As human beings, we all encountering criticism daily. We often receiving criticisms from family members, friends, coworkers, and sometimes from strangers. But how we respond to them is what will always make a difference in our lives. On different occasions, Ben elucidated how he embrace criticisms even after realizing how ill-mannered, or biased they were. Though he admitted there were times he was aggravated by his critics when they used that privilege to channel their vendettas. But what President Mkapa insisted is that we should always be forgiving, and learn to let things go even how disgraceful they might be.
We should always accept who we are, and sometimes change for better
Remorseful, Ben explained how some memories will always leave a blemish to his leadership and life allude to the brutal killings of 22 people, post-2000 general election in Zanzibar. We all have been through the dark side of our lives, we have been through hell and back, and sometimes wish to have second shot to right the wrongs but as impossible as it sounds, we should learn to move on, and accept responsibilities. Adding to that, Ben also explained how in many times was referred to as the cold-hearted and that he was ignorant of the fact that, as president of a nation he’s also the chief comforter and agreeing that it wasn’t his strong suit referring his successor HE. Jakaya Kikwete as an expert for that.
Do good to others. It’ll always come back in unexpected ways.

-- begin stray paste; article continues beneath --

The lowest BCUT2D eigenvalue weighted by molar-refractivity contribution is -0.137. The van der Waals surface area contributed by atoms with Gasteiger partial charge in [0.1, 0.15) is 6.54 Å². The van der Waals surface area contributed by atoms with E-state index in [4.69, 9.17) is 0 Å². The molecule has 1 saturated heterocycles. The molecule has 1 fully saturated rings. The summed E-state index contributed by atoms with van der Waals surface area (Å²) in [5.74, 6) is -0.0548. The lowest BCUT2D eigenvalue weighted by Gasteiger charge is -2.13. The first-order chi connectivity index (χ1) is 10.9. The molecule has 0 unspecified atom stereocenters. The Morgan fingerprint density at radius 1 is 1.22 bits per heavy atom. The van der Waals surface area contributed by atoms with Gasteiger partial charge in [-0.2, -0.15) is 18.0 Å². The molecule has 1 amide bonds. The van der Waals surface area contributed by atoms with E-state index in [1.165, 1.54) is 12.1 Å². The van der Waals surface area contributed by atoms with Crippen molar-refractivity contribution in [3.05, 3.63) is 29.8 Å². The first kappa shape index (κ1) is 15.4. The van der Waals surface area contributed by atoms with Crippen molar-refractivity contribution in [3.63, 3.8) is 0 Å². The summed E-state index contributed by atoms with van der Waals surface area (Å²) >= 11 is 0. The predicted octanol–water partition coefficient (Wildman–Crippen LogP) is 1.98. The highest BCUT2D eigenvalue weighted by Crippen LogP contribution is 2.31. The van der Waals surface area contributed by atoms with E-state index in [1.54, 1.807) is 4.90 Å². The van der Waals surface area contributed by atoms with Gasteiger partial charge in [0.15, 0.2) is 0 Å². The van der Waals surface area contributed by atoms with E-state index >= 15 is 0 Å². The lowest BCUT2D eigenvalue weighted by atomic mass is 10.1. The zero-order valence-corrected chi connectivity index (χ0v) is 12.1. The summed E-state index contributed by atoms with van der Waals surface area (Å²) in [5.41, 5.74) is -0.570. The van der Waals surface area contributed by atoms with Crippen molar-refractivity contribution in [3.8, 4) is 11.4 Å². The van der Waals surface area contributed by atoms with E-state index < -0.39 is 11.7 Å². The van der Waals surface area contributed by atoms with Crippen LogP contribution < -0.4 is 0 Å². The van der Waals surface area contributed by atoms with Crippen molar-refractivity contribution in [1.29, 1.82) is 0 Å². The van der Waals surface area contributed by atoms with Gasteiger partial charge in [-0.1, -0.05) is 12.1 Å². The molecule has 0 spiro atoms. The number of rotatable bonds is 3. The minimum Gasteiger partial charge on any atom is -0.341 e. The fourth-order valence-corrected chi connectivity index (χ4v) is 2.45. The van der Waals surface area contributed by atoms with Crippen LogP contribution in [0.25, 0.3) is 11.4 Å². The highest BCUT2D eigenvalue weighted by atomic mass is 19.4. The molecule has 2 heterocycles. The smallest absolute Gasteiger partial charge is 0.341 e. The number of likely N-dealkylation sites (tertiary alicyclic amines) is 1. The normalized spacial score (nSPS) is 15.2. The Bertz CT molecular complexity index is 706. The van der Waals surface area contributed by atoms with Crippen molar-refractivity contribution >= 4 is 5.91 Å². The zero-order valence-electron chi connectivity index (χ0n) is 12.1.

Two weeks before he breathed his last, Ben was part of the NEC members who were vetted for the Chama Cha Mapinduzi members vying for the presidency on this year’s October general election. Again, the torch was passed to two of his protégé: Hussein Mwinyi vying for Zanzibar presidency, and one more term for “Chuma”, a nickname referring to President John Magufuli. When addressing the NEC and members of the ruling party’s committee, both expressed how thankful and honored they were for being mentored by President Mkapa and trusted with the office when nobody thought of them. What more the 81 years’ past master would want in life than seeing the flowers he’d groomed for years grew flawlessly.
Rome wasn’t built in a day.
His memoir is full of life-teaching and despicable events. Going through his up-bringing you’d realize Ben has gone through fire and water to get where he was. Raised in the crooked society, aggravated poverty, and oppressive colonial government he even described being a president was neither his nor his parent's dream. Despite all the roadblocks, Ben moved the mountains, sail through the storm, and triumph a close combat to prove only one thing: whatever the mind can conceive, it can achieve. His legacies will always leave a mark on our society, and Africa at large.
I could jot pages explaining how great HE. Benjamin Mkapa was but that’ll not fill the hollowness he has left inside our hearts. As we going through these tough times, let’s use this moment to honor the great memories he has left to do better, and build a better society. The developed society, good leadership, and even distribution of resources and wealth this is what president Mkapa had always lived for. To him, this was all in a day’s work.
“Our souls are not hungry for fame, comfort, wealth, or power. Those rewards create almost as many problems as they solve. Our souls are hungry for meaning, for the sense that we have figured out how to live so that our lives matter, so the world will at least be a little bit different for our having passed through it.,” Harold Kushner.
Lord God, we thank you for the life of Ben!!!
By David Andy on 02 Oct 2020
By David Andy on 28 Aug 2020